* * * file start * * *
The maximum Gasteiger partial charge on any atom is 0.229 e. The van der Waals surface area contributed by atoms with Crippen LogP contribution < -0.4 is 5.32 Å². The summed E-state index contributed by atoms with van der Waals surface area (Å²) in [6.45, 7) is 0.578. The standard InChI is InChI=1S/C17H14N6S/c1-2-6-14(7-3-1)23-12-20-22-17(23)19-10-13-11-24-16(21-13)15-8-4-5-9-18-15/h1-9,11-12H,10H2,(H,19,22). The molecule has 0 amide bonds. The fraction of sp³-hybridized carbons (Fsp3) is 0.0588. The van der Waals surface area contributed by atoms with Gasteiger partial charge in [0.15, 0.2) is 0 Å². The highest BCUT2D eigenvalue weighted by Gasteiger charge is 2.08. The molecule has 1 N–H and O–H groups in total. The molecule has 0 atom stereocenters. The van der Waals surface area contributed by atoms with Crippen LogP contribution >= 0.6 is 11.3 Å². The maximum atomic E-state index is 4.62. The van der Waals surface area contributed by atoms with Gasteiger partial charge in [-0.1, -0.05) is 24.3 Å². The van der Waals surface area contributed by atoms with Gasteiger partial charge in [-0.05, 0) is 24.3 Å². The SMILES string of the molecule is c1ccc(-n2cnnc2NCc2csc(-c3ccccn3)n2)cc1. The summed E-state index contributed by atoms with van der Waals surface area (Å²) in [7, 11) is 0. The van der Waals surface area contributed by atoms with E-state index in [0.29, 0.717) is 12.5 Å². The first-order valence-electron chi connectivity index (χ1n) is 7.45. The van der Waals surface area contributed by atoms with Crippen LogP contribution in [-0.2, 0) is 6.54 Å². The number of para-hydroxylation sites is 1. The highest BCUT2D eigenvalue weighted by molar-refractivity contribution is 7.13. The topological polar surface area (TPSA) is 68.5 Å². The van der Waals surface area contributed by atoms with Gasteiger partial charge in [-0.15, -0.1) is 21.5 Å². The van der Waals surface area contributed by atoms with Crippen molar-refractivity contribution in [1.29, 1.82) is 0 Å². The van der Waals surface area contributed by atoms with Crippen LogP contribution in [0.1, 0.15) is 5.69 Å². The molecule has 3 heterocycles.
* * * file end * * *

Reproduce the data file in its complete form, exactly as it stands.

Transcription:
The maximum Gasteiger partial charge on any atom is 0.229 e. The van der Waals surface area contributed by atoms with Crippen LogP contribution < -0.4 is 5.32 Å². The summed E-state index contributed by atoms with van der Waals surface area (Å²) in [6.45, 7) is 0.578. The standard InChI is InChI=1S/C17H14N6S/c1-2-6-14(7-3-1)23-12-20-22-17(23)19-10-13-11-24-16(21-13)15-8-4-5-9-18-15/h1-9,11-12H,10H2,(H,19,22). The molecule has 0 amide bonds. The fraction of sp³-hybridized carbons (Fsp3) is 0.0588. The van der Waals surface area contributed by atoms with Gasteiger partial charge in [0.15, 0.2) is 0 Å². The highest BCUT2D eigenvalue weighted by Gasteiger charge is 2.08. The molecule has 1 N–H and O–H groups in total. The molecule has 0 atom stereocenters. The van der Waals surface area contributed by atoms with Crippen LogP contribution >= 0.6 is 11.3 Å². The maximum atomic E-state index is 4.62. The van der Waals surface area contributed by atoms with Gasteiger partial charge in [-0.1, -0.05) is 24.3 Å². The van der Waals surface area contributed by atoms with Gasteiger partial charge in [-0.05, 0) is 24.3 Å². The SMILES string of the molecule is c1ccc(-n2cnnc2NCc2csc(-c3ccccn3)n2)cc1. The summed E-state index contributed by atoms with van der Waals surface area (Å²) in [7, 11) is 0. The van der Waals surface area contributed by atoms with E-state index in [0.29, 0.717) is 12.5 Å². The first-order valence-electron chi connectivity index (χ1n) is 7.45. The van der Waals surface area contributed by atoms with Crippen LogP contribution in [-0.2, 0) is 6.54 Å². The number of para-hydroxylation sites is 1. The highest BCUT2D eigenvalue weighted by molar-refractivity contribution is 7.13. The topological polar surface area (TPSA) is 68.5 Å². The van der Waals surface area contributed by atoms with Gasteiger partial charge in [-0.15, -0.1) is 21.5 Å². The van der Waals surface area contributed by atoms with Crippen molar-refractivity contribution in [1.29, 1.82) is 0 Å². The van der Waals surface area contributed by atoms with Crippen LogP contribution in [0.1, 0.15) is 5.69 Å². The molecule has 3 heterocycles.